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Training Key to Beating Globalisation Pitfalls


Training could be the key to combating the downsides of globalisation, according to the TUC.

Although British workers enjoy the benefits of globalisation, such as keener prices, they are more vulnerable than their European counterparts to the downsides, including company relocation.

In a submission to the Comprehensive Spending Review 2007, the TUC says British workers are more vulnerable for three reasons:

  • Britain buys 25 per cent more than it sells on the global market.

  • The UK is home to more multi-national companies who can easily relocate operations overseas.

  • The typical UK business strategy of keeping down costs, such as wages and investment in skills and training, risks work moving to countries where it can be done more cheaply.

As a result, the TUC says deregulation and tax cuts are red herrings. Instead the Government should:

  • Help employees who lose out by training and supporting the unskilled and older workers who are likely to find it harder to find another job if they lose one and consider making companies who move jobs abroad to take out insurance paying 70 per cent of their redundant workers’ fall in earnings for the next two years.

  • Help UK companies better capitalise on global export opportunities, particularly in emerging economies such as China and India, by supporting the development of strategic manufacturing and service sectors, in particular, environmental technology.

TUC General Secretary Brendan Barber, said: “Globalisation has made a real difference to the quality of life of working people in the UK and across the world but there are victims as well as winners.

“Too many British workers are losing their jobs when companies move abroad or fail to compete. Cheap DVD players and clothes are scant compensation if you are being downgraded to poor quality, insecure, low-paid work.

“Of course we can’t say ‘stop the world I want to get off’ and turn back the tide of globalisation by erecting barriers to try and protect industries and jobs.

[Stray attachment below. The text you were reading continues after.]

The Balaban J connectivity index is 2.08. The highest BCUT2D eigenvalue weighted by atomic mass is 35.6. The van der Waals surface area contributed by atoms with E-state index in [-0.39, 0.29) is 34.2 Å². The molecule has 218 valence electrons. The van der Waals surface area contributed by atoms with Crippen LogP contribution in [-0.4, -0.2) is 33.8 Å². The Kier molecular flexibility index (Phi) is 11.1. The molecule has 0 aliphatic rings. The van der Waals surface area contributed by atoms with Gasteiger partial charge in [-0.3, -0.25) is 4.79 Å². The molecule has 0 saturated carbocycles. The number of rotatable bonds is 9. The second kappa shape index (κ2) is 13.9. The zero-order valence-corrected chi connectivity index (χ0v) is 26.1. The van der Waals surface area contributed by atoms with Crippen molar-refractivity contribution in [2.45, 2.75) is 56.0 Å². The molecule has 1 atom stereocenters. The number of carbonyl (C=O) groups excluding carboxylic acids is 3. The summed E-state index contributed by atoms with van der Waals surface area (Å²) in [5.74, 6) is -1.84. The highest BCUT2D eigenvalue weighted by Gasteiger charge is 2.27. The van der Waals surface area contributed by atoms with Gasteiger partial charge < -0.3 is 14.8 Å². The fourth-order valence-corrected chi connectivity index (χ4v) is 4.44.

“But that does not mean we are powerless in shaping its impact. The Government must provide support to older and unskilled individuals to help them adapt to the opening up of world markets and ensure that all UK workers benefit.”

Specific proposals from the TUC include:

  • Establishing a UK fund to provide training and job search support for workers who lose their jobs due to major changes in world trade, administered at a regional level, to partner the relatively small EU Globalisation Adjustment Fund (€500 million) set up during the UK Presidency in 2005.

  • As part of a ‘responsible restructuring’ model requiring companies to use a tiny percentage of their savings from moving jobs abroad to insure UK workers for 70 per cent of the difference between their wages for the job they lost and their new job, for up to two years. The model would also include consultation with trade unions and employees and helping staff to find work or set up their own business.

  • Investing in the employability of workers in industries threatened by global competition. This would include making employers train all employees to do their existing job and companies, unions and Government working together to improve UK skills levels across the workforce.


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